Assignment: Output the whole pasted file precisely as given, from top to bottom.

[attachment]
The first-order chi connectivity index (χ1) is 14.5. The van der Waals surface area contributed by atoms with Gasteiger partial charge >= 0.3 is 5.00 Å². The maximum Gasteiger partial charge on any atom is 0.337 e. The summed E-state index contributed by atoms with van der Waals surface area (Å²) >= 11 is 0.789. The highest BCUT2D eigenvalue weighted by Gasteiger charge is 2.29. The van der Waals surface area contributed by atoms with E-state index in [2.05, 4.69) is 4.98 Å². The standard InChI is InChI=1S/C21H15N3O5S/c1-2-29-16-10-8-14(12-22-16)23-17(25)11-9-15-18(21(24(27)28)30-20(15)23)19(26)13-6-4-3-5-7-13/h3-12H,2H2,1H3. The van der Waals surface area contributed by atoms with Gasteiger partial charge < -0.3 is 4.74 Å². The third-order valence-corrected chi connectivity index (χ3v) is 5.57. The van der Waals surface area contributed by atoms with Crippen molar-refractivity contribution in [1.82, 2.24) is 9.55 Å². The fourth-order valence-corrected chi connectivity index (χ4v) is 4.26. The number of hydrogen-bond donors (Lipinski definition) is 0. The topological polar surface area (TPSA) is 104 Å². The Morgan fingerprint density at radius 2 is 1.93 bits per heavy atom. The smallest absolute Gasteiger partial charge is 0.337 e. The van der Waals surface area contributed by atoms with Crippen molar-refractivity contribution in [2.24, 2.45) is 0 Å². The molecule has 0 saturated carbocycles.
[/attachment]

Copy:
The first-order chi connectivity index (χ1) is 14.5. The van der Waals surface area contributed by atoms with Gasteiger partial charge >= 0.3 is 5.00 Å². The maximum Gasteiger partial charge on any atom is 0.337 e. The summed E-state index contributed by atoms with van der Waals surface area (Å²) >= 11 is 0.789. The highest BCUT2D eigenvalue weighted by Gasteiger charge is 2.29. The van der Waals surface area contributed by atoms with E-state index in [2.05, 4.69) is 4.98 Å². The standard InChI is InChI=1S/C21H15N3O5S/c1-2-29-16-10-8-14(12-22-16)23-17(25)11-9-15-18(21(24(27)28)30-20(15)23)19(26)13-6-4-3-5-7-13/h3-12H,2H2,1H3. The van der Waals surface area contributed by atoms with Gasteiger partial charge < -0.3 is 4.74 Å². The third-order valence-corrected chi connectivity index (χ3v) is 5.57. The van der Waals surface area contributed by atoms with Crippen molar-refractivity contribution in [1.82, 2.24) is 9.55 Å². The fourth-order valence-corrected chi connectivity index (χ4v) is 4.26. The number of hydrogen-bond donors (Lipinski definition) is 0. The topological polar surface area (TPSA) is 104 Å². The Morgan fingerprint density at radius 2 is 1.93 bits per heavy atom. The smallest absolute Gasteiger partial charge is 0.337 e. The van der Waals surface area contributed by atoms with Crippen molar-refractivity contribution in [2.24, 2.45) is 0 Å². The molecule has 0 saturated carbocycles.